Beck – Morning Phase

Morning PhaseMy knowledge of Beck is far from encyclopaedic, but it’d be clear even to a non-hardcore fan that Morning Phase represents a sonic comedown for an artist renowned for fidgety reinventions. This time around, however, the shift is more akin to a personal (and musical) regeneration; the sound of coming to terms with some great burden. The sombre strings of ‘Cycle’ usher in a gentle, heavy-lidded album dripping with melancholy, studded with some confessional triumphs along the way. Syrupy it may be in places, but there’s a clarity and conviction to Morning Phase which keeps me under Beck’s spell, right through to the twanging conclusion of ‘Waking Light’. Roll on, perdedor, roll on.

Caribou – Our Love

Our LoveInitially, I was a little nonplussed by Dan Snaith’s sixth album under the Caribou moniker. For me, it doesn’t quite pack the same punch as 2010’s Swim, and the quality of its constituent components occasionally wavers, especially in its mid-section. That said, I was conscious of its keepers from the get-go, and these saving graces are powerful enough to propel Our Love higher in my estimation. ‘Second Chance’ is a blissfully straightforward banger, the title track’s careful mutation retains its ability to surprise, and in the irrepressibly beatific ‘Can’t Do Without You’, Snaith has unleashed perhaps his finest work thus far.

East India Youth – Total Strife Forever

East India YouthIn 2012, William Doyle downed tools in Doyle & The Fourfathers, and shouldered complete autonomy for his first solo album; the sessions for which became something of a long slog. Yet his toil was undeniably worthwhile, as this year, the album’s word-of-mouth success saw him notch up increasingly hallowed festival sets as well as a Mercury Prize nomination. The album itself is an impressive construct; a bold collage of full-blooded electronica, icy ambience, and remarkably catchy vocal refrains. Even the stitches where the record hangs loosely accentuate the excitement surrounding Doyle’s talent: there is much to expand upon here, and it’ll be thrilling to see how Doyle advances from this launchpad onwards. [Full review here.]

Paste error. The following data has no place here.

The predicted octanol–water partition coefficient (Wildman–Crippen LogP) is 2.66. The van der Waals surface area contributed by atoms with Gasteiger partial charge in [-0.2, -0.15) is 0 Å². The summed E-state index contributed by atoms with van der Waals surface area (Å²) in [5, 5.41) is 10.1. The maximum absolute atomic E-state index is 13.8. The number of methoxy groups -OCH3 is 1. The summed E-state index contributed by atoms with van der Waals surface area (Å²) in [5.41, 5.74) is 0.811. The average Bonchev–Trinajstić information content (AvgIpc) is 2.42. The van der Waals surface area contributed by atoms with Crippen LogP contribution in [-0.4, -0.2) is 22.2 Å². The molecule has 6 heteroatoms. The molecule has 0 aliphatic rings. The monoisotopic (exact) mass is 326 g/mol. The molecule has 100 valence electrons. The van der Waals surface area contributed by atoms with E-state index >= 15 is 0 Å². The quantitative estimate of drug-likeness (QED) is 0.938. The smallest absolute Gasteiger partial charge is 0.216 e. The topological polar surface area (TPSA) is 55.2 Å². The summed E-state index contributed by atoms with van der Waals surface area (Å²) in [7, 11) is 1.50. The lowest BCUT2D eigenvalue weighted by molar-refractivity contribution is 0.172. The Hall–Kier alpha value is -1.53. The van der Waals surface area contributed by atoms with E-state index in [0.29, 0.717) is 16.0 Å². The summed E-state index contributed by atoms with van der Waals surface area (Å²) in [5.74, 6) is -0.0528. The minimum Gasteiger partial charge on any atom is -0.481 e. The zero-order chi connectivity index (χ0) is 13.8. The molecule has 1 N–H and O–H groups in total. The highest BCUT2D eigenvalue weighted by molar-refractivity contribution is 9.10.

Flying Lotus – You’re Dead!

Flying LotusIf I dived into Steven Ellison’s fifth album with no knowledge of its name or song titles, then I’d probably respond to the end product completely differently. But thanks to those irreverently pulpy headings and some jarring online promos, You’re Dead! thoroughly mainlines the mystery, wonder, and sensory atonality signposted by that playfully brazen title. Tumbling through You’re Dead! is disorienting, unpredictable, and cohesive all at once, with Ellison’s smash-and-grab approach to free jazz, g-funk, and everything in-between both technically and aesthetically mind-blowing. Unlike the twinkling sumptuousness of Until the Quiet Comes, everything passes in freefall on You’re Dead, and the experience is dizzyingly addictive.

Future Islands – Singles

SinglesAs gorgeous as it can be, the music of Future Islands is only half of the story. When an act goes interstellar after years of steadfast dedication to The Long Haul, they seem much more able to withstand the spotlight’s gaze than the poor newbies pounced upon by the bloodthirsty music press. As with many other long-awaited success stories before them, the members of Future Islands seized their moment with aplomb, but any threat of hyperbole was already nixed thanks to a cracking album of simple, synth-kissed alt-pop. There are moments of real lushness sprinkled throughout Singles, but it’s Samuel T. Herring who gives these songs the oomph required to scrape the skies; his pure conviction giving these tunes license to soar.